## Chromatic Polynomial in Discrete mathematicsGeorge Birkhoff was studying the four-colour problem in 1912. While doing this, he was introduced the chromatic polynomial concept. The chromatic polynomial can be described as a function that finds out the number of proper colouring of a graph with the help of colours. The main property of chromatic polynomial is that it will prove that four colours can be used to colour every map. They will be coloured in such a way that the same colour should not be shared by a region that shares a border with another region. There are also a lot of interesting properties of chromatic polynomial. In this section, we will learn some of these properties. ## Important DefinitionsTo understand this concept, we will learn about some definitions, which are described as follows: - A
**graph**G can be described as a collection of a set of edges and vertices. Where each edge is connected with two vertices. If two vertices are connected with the help of an edge, then it will be known as "two vertices are**adjacent"**. - An
**empty graph**on v vertices can be described as a graph that contains n vertices and no edges. The empty graph with 5 vertices is shown by the following diagram: - The
**order**of the graph can be determined with the help of a number of vertices n. The**size**of a graph can be determined with the help of a number of edges m. - A
**connected component**of a graph G can be defined as a connected subgraph of G that is not connected to any other vertex in G. - A proper colouring of a graph can be described as a colouring in which the same colour should not be used to colour the adjacent vertices.
We will explain these definitions with the help of following graph G: In the above graph G, the order n = 9, and size m = 8. The above graph G contains the 3 connected components, which can be indicated by the set of vertices {1, 2, 3}, {4, 5}, and {6, 7, 8, 9}. For the proper colouring of G, we will use one colour to colour the vertex set {1, 3, 4, 6, 7}, a second colour to colour vertex set {2, 5, 9}, and a third colour to colour vertex set {8}. In this process, we cannot use the same colour to colour the vertex which shares an edge with any other vertex. ## Chromatic PolynomialThe Chromatic polynomial of a graph can be described as a function that provides the number of proper colouring of a graph G with the help of x colours. We can determine the chromatic polynomial of any graph with the help of Deletion Contraction. Now we will explain this concept of a chromatic polynomial with the help of a simple example. For this, we will consider a graph, which is described as follows: Suppose there are a set of x colours that will be used to colour this graph. We can use the following way to systematically create proper colouring. - Vertex 1 is the first colour vertex. For this vertex, we have x options of colours.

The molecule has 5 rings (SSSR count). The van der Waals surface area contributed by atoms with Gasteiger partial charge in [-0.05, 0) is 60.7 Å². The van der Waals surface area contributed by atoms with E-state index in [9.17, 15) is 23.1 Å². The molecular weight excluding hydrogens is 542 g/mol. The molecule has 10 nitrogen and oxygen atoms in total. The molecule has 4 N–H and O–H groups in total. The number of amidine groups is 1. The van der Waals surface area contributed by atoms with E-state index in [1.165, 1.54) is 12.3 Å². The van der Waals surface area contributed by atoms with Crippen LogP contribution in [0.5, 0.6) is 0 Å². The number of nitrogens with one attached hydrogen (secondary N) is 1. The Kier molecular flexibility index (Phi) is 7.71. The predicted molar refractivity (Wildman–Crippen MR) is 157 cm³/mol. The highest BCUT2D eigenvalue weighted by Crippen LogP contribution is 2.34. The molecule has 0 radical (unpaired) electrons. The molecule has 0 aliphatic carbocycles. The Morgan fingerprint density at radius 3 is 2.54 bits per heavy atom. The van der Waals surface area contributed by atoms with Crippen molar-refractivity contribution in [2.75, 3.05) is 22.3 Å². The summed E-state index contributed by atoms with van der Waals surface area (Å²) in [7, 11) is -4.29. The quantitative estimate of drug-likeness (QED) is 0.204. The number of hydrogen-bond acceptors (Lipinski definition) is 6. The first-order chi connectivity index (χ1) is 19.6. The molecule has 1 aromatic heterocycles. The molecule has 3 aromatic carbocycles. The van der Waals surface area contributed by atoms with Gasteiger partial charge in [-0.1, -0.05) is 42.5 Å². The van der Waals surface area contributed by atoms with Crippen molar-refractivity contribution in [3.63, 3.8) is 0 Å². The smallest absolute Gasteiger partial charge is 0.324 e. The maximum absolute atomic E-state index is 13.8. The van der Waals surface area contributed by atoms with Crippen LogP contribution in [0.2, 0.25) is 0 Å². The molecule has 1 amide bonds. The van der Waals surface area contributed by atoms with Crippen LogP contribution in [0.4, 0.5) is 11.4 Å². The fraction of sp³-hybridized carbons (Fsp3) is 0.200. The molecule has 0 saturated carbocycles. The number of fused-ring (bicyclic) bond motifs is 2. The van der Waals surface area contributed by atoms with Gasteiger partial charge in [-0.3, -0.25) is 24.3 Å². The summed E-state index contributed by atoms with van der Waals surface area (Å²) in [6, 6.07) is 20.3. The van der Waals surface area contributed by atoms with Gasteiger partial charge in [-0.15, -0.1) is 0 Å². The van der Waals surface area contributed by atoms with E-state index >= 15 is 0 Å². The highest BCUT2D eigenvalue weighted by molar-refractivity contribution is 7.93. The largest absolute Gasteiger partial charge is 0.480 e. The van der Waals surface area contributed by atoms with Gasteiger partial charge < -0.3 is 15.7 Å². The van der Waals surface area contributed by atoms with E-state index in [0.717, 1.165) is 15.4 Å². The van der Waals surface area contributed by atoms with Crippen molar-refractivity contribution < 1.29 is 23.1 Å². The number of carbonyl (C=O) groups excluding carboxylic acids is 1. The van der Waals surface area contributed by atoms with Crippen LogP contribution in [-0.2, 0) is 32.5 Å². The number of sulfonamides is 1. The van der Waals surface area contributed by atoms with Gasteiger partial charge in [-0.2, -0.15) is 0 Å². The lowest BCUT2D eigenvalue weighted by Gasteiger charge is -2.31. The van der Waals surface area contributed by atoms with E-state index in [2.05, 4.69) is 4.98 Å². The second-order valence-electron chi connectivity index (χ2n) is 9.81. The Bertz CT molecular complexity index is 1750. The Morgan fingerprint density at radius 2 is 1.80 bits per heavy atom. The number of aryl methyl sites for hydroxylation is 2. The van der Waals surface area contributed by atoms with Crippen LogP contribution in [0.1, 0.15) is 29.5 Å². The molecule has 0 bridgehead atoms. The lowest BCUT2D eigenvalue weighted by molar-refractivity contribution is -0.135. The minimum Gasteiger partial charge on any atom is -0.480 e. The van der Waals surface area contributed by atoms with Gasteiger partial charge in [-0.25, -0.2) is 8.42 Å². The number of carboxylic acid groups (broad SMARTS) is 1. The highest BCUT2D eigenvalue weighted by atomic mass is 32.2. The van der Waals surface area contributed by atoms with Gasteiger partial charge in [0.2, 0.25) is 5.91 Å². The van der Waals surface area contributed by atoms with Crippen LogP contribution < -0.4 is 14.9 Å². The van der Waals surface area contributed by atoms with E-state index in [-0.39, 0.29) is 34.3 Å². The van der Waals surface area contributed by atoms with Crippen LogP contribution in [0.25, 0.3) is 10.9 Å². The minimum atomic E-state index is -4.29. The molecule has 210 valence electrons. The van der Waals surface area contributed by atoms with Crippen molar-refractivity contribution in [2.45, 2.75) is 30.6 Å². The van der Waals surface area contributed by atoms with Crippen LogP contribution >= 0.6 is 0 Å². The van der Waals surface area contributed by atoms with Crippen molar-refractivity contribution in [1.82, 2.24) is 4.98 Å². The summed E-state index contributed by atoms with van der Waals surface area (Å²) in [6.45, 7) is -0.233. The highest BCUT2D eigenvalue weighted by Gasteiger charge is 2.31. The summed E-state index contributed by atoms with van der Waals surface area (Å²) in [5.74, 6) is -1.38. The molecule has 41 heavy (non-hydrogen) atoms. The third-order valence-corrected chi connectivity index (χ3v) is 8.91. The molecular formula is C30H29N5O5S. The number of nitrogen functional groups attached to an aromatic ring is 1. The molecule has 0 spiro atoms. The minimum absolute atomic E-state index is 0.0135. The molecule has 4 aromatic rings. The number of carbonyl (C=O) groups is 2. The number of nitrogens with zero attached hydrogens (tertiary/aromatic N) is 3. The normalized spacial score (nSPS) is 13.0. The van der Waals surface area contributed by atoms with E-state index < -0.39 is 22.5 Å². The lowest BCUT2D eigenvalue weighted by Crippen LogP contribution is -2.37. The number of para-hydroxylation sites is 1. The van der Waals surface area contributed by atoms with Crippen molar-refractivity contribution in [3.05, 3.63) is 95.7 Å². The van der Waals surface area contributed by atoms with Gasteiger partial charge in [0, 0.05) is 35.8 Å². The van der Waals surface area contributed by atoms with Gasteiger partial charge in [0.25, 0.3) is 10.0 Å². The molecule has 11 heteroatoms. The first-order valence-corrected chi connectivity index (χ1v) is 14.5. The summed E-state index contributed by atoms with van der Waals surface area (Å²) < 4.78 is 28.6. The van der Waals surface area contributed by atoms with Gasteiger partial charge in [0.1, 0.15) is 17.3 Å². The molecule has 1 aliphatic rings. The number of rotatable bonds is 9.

- The next vertex is the colour vertex 2. For this vertex, we only have x-1 options. This is because vertex 2 is adjacent to vertex1.
- The next vertex is vertex 3, adjacent to vertex 1 and 2. So we cannot use both the colours which we have already used to colour vertex 1 and vertex 2. So to colour it, we only have x-2 options.
With the help of method in which this type of proper colouring is produced, we can easily find out the number of ways to colour this graph with the help of x colours or the chromatic polynomial like this: P(G, x) = x(x - 1) (x - 2) However, it is usually not a straightforward process to calculate the chromatic polynomial of a graph. Actually, it is very complicated to choose how to colour a graph in such a way that the number of colours can be minimized. Thus, we have required a better method that will be used to constantly obtain the chromatic polynomial of a graph. For this, the deletion contraction can be used. ## Calculating the Chromatic PolynomialFrom the above description, we have learned that the chromatic polynomial of any given graph can be determined by the Deletion contradiction. In this process, we are actually reducing the graph in each step. We will do this with fewer edges and with fewer vertices (in case of contraction). When we know the chromatic polynomial of any graph, we don't require to continue the Deletion contraction process on it. A series of empty graphs will be produced with the help of Deletion contraction if there is a case in which we are unable to get the information about the chromatic polynomial of any intermediate graph. With the help of Deletion contraction, we will be able to find the chromatic polynomial of a given graph if there is a case in which we have the information about chromatic polynomial of an empty graph. While learning the chromatic polynomial, we will also learn that an empty graph will not be connected to more than one vertex. So we can say that we can easily determine the chromatic polynomial of a disconnected graph on the basis of its connected components. |